Soil – more than just dirt!

Time Allocation: 30 minutes

Activity Level: Easy


Soil is a vital non-renewable resource. Nutrient rich soil gives us clean air and water, bountiful crops, diverse wildlife, healthy forests and landscapes. In this activity we will get our hands dirty to understand how soil texture influences the moisture holding capacity of different soils.

Soil preparation and collection before commencing this activity will assist in the time allocation of the activity.


  • First aid kit, sunscreen, protective footwear, allergy plans
  • Protective clothing including long sleeve shirt, apron
  • 3- 4 handfuls of dry, different textured soil in containers (sand, clay, loam)
  • Garden trowels or spoons for digging
  • Water in a spray bottle
  • Ruler
  • Water for handwashing
  • Printable activity sheet (optional)
  • Clipboards (optional)
  • Pencils (optional)
  • Magnifying glasses (optional)
  • Instructions

    STEP 1

    What makes up soil? Discuss that soil is made up of four things. They are pieces of finely ground rock, humus (humus is made up of little bits of decayed leaves and tiny pieces of rotting wood, seeds and decayed plants and animals), water and air.

    Why is soil important? Discuss the five essential functions that soil perform.

    • Regulating where rain and irrigation water goes.
    • Sustaining plant and animal life by providing food and nutrients for plants. It provides a support base for plants in which to spread their roots so they can stand up straight.
    • Filters pollutants – the minerals and microbes in soil are responsible for filtering, buffering, degrading, immobilizing, and detoxifying organic and inorganic materials, including industrial and human by-products and atmospheric deposits
    • Cycling nutrients – carbon, nitrogen, phosphorus, and many other nutrients are stored, transformed, and cycled through soil
    • Supporting structures – buildings need stable soil for support, and archaeological treasures associated with human habitation are protected in soils.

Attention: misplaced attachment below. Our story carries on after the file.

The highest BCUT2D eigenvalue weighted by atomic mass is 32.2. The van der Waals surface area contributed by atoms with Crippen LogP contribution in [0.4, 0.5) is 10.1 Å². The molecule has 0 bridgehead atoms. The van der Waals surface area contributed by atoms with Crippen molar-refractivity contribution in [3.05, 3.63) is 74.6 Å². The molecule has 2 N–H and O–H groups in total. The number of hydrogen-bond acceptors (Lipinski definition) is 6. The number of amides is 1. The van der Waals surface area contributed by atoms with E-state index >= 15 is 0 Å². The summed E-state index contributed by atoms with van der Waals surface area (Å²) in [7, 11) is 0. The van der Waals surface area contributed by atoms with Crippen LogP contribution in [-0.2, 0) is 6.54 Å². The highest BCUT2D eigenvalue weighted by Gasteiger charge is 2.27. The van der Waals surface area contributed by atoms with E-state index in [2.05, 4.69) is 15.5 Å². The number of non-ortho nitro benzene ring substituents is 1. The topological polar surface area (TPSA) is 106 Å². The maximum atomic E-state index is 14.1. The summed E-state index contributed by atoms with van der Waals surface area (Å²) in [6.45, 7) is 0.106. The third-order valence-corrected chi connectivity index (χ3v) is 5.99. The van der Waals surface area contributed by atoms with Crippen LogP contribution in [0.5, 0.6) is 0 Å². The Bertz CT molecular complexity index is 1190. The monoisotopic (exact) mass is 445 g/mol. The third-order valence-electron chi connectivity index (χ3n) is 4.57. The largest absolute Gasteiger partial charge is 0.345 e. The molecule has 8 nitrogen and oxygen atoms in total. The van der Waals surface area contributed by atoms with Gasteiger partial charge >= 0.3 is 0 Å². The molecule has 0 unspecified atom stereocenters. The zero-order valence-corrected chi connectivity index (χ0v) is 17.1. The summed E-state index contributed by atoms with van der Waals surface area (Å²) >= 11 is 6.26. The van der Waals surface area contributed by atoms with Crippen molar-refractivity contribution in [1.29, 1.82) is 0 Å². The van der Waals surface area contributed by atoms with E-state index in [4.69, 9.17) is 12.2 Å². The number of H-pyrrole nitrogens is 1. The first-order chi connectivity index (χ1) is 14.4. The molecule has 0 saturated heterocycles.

STEP 2

    Find places in your local area that you can use for collecting soil. Go to an outdoor space and conduct a soil texture test with the equipment and the activity sheets. This could be your food garden, a bare patch in the backyard or somewhere that is easy to dig.

    To help with time efficiency, collect different soil samples in containers beforehand.

    If children are to collect some of their own soil samples for testing, there are a few things to consider. Outline safe digging practices and the importance of not harming plants, and how to   return the soil once you have completed the activity.

    STEP 3

    What different soils might you encounter in your local area?

    • Sandy Soil – is quite dry and light and contains larger amounts of air. Water drains through it easily.
    • Clay Soil – contains smaller amounts of air and pieces of finely ground rock. Clay soil is very heavy and sticky when wet and water does not drain through it easily. When clay becomes wet it swells and sticks together. Then as wet clay dries, it shrinks and cracks.
    • Loam – with its medium sized particles, has the ability to trap water and retains nutrients for plant use, so it’s great for growing crops and food plants.

    Demonstrate how children can use the soil texture key to classify different soil textures.

    STEP 4

    Children take each soil sample and wet it gradually with water. Use the activity sheet to help determine texture and to identify the soil.

    How does the soil feel? Is it spongy, sticky, sandy or crumbly?

    The ribbon test will help to determine what type of soil you have. Can you mould into a ball and then squeeze it into a ribbon between your fingers? If it forms a ribbon of 5cm or more, it will be a clay.

    What type of soil have you found?

    Which soil will be best for growing your food plants?

    What can you do to improve the soil you have?

    Clean up with water and return the soil to where it came from.

    Extension Activity

    Does your soil hold a little or a lot of water? How could you test this?

    What could you do to improve your soils capacity to grow food?